Review

Nov 14, 2022

McPixel 3 Review

Lights Off
4 Awesome
Retails for: $9.99
We Recommend: $9.99
  • Developer: Sos Sosowski
  • Publisher: Devolver Digital
  • Genre: Adventure, Casual, Indie
  • Released: Nov 14, 2022
  • Platform: Windows, Xbox Series X|S, Switch
  • Reviewed: Windows

McPixel 3 is the follow-up to the 2012 indie darling from one-man developer Sos Sosowski, and it’s a welcome return. Astute observers might notice that the second game was skipped, which is explained in a mini-documentary you can watch. Instead of pondering about what we didn’t get, we can then focus on what we actually do have, and it’s a wonderful palate cleanser of a game. Following the adventures of the relentless hero that needs to save the day, is the eponymous McPixel, who does everything to save oneself from harm. McPixel 3 is silly, unconventional, and is honestly one of the most entertaining games of the entire year.

Controlling the game is offered in one of three control schemes: point-and-click, joystick-and-mash, or touch-and-press. Which for a game being released onto the Switch and presumably playable on Steam Deck, are all options you want to have at your disposal. You’ll have direct control of McPixel, and there’s a simplicity to it that makes it so appealing. You can sit anyone down in front of this game, and they’ll be able to play it with minimal effort. Though it won’t be long before they’re chuckling and laughing too hard to actually continue. This is an extremely funny game, one that earns its laughs each and every time you’re introduced to its many gags.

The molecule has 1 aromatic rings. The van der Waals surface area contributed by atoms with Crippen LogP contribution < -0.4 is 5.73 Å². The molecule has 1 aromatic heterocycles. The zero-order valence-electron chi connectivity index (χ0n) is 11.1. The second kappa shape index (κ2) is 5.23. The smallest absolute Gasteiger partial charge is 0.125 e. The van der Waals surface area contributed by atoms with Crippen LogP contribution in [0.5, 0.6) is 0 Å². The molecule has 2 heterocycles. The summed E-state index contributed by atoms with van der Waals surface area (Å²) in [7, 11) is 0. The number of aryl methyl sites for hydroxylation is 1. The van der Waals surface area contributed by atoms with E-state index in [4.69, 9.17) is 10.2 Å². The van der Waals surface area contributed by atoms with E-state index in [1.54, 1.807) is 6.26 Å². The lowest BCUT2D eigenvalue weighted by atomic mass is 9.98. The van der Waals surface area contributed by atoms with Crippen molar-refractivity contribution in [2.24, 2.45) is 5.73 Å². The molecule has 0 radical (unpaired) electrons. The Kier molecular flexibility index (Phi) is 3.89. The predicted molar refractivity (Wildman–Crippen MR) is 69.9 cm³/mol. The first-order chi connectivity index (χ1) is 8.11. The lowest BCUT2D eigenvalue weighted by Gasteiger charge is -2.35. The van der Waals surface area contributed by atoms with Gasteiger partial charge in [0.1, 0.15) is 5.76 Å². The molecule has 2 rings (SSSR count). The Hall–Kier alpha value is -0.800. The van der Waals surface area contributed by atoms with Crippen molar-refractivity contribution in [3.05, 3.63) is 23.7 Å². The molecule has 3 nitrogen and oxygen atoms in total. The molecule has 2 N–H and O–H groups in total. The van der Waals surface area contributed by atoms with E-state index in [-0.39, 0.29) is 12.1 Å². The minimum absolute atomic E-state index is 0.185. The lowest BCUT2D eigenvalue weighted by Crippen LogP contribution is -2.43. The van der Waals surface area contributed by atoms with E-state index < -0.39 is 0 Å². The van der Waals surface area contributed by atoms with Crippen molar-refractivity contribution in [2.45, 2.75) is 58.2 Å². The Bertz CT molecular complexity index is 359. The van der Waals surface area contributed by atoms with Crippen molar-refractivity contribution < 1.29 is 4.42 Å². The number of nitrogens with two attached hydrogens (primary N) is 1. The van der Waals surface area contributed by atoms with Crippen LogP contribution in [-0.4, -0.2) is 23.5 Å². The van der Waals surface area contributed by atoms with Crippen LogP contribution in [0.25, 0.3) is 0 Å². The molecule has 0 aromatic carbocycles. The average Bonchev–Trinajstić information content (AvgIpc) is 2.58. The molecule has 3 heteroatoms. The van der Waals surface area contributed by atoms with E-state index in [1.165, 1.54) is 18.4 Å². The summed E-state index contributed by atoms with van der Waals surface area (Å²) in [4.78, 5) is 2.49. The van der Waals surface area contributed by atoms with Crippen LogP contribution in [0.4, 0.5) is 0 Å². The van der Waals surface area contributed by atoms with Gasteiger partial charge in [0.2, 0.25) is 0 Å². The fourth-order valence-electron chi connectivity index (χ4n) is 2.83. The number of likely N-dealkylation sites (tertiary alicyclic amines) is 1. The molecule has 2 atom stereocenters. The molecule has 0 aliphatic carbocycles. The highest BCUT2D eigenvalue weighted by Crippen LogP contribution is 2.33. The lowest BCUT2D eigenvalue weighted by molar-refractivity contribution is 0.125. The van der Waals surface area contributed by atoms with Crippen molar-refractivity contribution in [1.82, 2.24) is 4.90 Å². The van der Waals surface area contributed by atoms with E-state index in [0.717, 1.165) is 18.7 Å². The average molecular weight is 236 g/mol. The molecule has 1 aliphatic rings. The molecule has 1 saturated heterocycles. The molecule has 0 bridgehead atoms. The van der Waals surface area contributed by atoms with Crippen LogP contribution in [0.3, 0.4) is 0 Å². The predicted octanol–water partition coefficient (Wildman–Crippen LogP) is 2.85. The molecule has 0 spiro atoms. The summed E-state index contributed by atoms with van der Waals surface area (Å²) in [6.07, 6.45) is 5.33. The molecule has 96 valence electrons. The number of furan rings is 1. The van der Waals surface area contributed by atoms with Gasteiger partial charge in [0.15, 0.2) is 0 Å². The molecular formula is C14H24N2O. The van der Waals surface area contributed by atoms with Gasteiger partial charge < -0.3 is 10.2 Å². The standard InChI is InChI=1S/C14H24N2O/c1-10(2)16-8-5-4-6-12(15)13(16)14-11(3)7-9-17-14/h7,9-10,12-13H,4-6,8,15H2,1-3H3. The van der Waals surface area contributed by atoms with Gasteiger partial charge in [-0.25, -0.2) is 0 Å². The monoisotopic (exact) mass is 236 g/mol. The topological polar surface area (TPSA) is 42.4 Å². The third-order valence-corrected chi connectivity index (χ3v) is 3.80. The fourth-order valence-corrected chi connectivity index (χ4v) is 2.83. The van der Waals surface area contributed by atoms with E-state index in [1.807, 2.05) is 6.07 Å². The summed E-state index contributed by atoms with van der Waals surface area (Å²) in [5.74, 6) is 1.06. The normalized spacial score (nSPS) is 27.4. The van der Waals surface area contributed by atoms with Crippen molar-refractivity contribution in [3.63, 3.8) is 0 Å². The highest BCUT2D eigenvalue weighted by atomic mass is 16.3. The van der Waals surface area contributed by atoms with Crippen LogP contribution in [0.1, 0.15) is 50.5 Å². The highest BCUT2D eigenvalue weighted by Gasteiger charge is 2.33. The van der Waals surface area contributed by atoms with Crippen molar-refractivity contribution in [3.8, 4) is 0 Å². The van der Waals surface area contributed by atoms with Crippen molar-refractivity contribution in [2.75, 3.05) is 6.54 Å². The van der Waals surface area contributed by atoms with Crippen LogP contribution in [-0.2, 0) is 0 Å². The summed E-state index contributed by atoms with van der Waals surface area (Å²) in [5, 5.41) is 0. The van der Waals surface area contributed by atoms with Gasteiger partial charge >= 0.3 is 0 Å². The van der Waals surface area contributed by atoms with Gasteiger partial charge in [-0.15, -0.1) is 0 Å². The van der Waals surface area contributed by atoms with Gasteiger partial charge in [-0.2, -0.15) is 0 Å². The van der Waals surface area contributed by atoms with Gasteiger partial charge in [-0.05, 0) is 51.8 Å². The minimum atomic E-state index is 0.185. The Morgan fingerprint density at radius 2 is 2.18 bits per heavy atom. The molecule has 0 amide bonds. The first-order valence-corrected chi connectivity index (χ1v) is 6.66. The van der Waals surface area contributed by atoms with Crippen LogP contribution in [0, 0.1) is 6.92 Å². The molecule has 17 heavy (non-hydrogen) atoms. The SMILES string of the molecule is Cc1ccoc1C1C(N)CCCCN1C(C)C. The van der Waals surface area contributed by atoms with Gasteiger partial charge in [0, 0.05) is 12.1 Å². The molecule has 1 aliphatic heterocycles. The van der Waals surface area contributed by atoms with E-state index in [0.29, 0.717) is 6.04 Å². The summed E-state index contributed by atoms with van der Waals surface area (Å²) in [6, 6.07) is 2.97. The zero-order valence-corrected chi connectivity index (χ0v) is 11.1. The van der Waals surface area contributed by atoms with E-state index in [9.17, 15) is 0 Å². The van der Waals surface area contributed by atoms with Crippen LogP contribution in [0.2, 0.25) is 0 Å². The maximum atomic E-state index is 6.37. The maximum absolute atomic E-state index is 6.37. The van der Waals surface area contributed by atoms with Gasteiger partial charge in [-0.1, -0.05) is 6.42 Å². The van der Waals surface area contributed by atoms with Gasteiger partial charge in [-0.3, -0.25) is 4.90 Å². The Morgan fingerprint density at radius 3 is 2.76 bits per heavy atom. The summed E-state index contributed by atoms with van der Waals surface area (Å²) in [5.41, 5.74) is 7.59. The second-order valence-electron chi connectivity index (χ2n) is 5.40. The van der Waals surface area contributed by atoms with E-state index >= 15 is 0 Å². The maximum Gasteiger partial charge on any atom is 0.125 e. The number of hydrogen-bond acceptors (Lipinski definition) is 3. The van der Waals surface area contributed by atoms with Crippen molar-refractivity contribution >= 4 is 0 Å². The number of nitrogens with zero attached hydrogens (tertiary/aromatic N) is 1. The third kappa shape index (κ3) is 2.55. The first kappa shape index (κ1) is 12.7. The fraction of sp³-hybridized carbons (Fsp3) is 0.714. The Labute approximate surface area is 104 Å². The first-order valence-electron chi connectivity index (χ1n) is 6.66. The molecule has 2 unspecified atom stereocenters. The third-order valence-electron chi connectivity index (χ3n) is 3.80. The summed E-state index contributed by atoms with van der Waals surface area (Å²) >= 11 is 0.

The structure of playing through the levels has changed, and is the main difference here than its predecessor. Now there’s an open-world hub area to explore, and unlock new areas within with currency earned through playing levels. Your progress is in a somewhat linear fashion, but it won’t be long before you have full access to the town of McBurg. Each sequence of levels is known as a round, and levels are essentially scenes where McPixel must do something to save himself from imminent danger or being exploded. While there will be only one way to solve a particular problem, there’s a multitude of incorrect solutions. Whether you get it right or wrong, you’ll be whisked away to the next scene, meaning whatever thing you wanted to try next will have to wait until it comes around again. McPixel 3 (and McPixel before it) can be likened to Warioware through the lens of MacGuyver by way of MacGruber’s absurdity. The types of scenarios you can find yourself in could be simply defusing a bomb, stopping an out-of-control train, or maybe finding the right way off a military airplane. It’s clear that logic is a fallacy, and McPixel 3 requires quick thinking, and often times that has to be out-of-the-box and out-of-the-ordinary.